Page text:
Supposedly, one of the benefits of reading books is that they can make you a better, more empathetic person—whether you pick up a novel that makes you feel for its characters, or a nonfiction book with a moral message. But what are the limits of writing that tries to provoke empathy in its readers?
When it was published in 2020, Jeanine Cummins’s novel AmericanDirt, which follows the harrowing migration of a Mexican mother and son to the US, was first widely lauded, then sharply criticized. As Hannah Giorgis wrote, there’s an empty, “soft egotism” in Cummins’s attempts to get her readers to see Latino immigrants as human beings. “What good, after all, does the mere acknowledgment of migrants’ essential humanity do for those whose lives have been shattered—and in some cases, ended by US immigration policies? she asks. In horse, Geraldine Brooks knowingly takes on the challenge of writing across racial lines: two of her protagonists are Black men. Though she may succeed in gaining the reader’s sympathy, that sympathy “falls[s] short, aesthetically as well as politically,” writes Jordan Kisner, because Brooks’ portrayal lacks nuance and depth. “If readers feel sorry for Theo and Jarret without really needing to believe in them as whole beings, what exactly do their portraits accomplish?” she writes.
Likewise, nonfiction “anti-racism” books might give readers a false sense that learning about the “lived experiences” of Black people is sufficient—based on a faulty claim that, as Saida Grundy writes, “broader knowledge of systemic racism will bring about meaningful social change for Black communities.” Literature isn’t a swap for policy and “structural redress,” she argues.
Scientists have explored the possible emotional benefits of reading literature. But psychologists in 2016 weren’t able to replicate the results of a 2013 study that found that fiction helped participants intuit others’ emotional states, Joseph Frankel reports. And he notes that empathy is too often “conflated with the ideas of compassion, morality, and kindness.”
Of course, none of this is to say that reading can’t bring about genuine feeling. Idra Novey writes that the author Mieko Kawakami, for example, uses imagery to draw her reader into the “emotional intensity of the scenes.” Experiencing that intensity may not make us more empathetic. But it does create a connection, however brief, with a work of art. Maybe that’s reward enough.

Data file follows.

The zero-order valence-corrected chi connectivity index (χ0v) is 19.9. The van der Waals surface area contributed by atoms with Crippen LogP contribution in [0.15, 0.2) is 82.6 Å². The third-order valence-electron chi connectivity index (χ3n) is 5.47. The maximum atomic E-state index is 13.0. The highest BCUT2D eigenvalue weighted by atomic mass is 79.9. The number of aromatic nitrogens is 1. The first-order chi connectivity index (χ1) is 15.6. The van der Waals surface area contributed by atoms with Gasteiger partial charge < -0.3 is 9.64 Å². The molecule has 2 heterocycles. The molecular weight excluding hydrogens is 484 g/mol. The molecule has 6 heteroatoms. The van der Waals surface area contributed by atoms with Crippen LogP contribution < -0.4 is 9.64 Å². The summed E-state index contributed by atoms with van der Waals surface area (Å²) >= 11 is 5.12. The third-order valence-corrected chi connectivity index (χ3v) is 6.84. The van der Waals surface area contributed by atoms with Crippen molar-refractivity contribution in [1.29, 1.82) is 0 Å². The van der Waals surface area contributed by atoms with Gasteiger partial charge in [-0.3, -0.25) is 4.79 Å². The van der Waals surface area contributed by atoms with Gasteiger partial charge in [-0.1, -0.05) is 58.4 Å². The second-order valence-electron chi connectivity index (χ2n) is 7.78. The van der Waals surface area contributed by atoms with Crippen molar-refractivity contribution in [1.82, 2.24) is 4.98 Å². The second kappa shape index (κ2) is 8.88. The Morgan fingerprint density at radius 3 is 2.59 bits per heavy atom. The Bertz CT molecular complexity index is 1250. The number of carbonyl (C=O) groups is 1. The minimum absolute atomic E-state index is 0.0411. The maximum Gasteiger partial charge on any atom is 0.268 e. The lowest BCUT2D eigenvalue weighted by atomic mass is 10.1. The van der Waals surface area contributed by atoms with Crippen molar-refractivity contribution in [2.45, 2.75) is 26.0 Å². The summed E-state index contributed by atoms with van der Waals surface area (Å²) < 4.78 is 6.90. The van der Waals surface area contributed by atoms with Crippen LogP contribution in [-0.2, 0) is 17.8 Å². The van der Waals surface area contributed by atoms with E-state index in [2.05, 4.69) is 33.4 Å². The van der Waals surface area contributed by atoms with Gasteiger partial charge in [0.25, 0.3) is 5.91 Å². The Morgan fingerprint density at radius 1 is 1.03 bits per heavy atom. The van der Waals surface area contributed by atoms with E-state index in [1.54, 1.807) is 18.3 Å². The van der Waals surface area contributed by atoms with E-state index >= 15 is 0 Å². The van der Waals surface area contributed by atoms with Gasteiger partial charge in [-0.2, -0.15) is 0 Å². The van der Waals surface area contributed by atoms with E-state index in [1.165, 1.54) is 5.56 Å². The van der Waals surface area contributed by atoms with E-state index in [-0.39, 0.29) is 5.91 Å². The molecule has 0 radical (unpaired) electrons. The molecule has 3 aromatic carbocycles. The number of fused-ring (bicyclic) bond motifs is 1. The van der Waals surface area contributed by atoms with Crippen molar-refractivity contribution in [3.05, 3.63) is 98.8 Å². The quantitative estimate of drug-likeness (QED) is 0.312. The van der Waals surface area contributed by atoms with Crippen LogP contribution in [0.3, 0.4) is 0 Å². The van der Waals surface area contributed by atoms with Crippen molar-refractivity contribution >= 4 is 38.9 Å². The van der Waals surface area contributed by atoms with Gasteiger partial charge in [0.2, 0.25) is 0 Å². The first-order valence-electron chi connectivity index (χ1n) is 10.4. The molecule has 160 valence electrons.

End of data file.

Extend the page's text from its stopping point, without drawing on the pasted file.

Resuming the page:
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The doomed project of American Dirt
“For those whose lives are not shaped fundamentally by the indifference of others, empathy can be a seductive, self-aggrandizing goal. It demands little of author and reader alike.”
White author, Black paragons
“Brooks’s sympathies are evidently with them, and so are ours. But sympathy seems like an inadequate achievement in a project like this, which takes as its subject the worst consequences of white Americans’ failure to recognize the full humanity of Black people.”
The false promise of anti-racism books
“When offered in lieu of actionable policies regarding equity, consciousness raising can actually undermine Black progress by presenting increased knowledge as the balm for centuries of abuse… In the form of hollow public statements and company-sponsored conversations, consciousness raising is often toothless.”
Reading literature won’t give you superpowers
“It’s still an open question why psychologists, the media, and laypeople alike are so interested in the possible benefits of reading fiction. Ace [Arnold] Weinstein said, those both in and outside of the humanities have ascribed moral benefits to literature and art as ‘a rescue operation’ for these disciplines at a time when their worth is under scrutiny.”
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Each sentence is one you can feel
“Kawakami has found a meaningful answer to the question of what to do with feelings. She releases them into novels.”
About us: This week’s newsletter is written by Maya Chung. The book she’s reading next is Customsby Solmaz Sharif.
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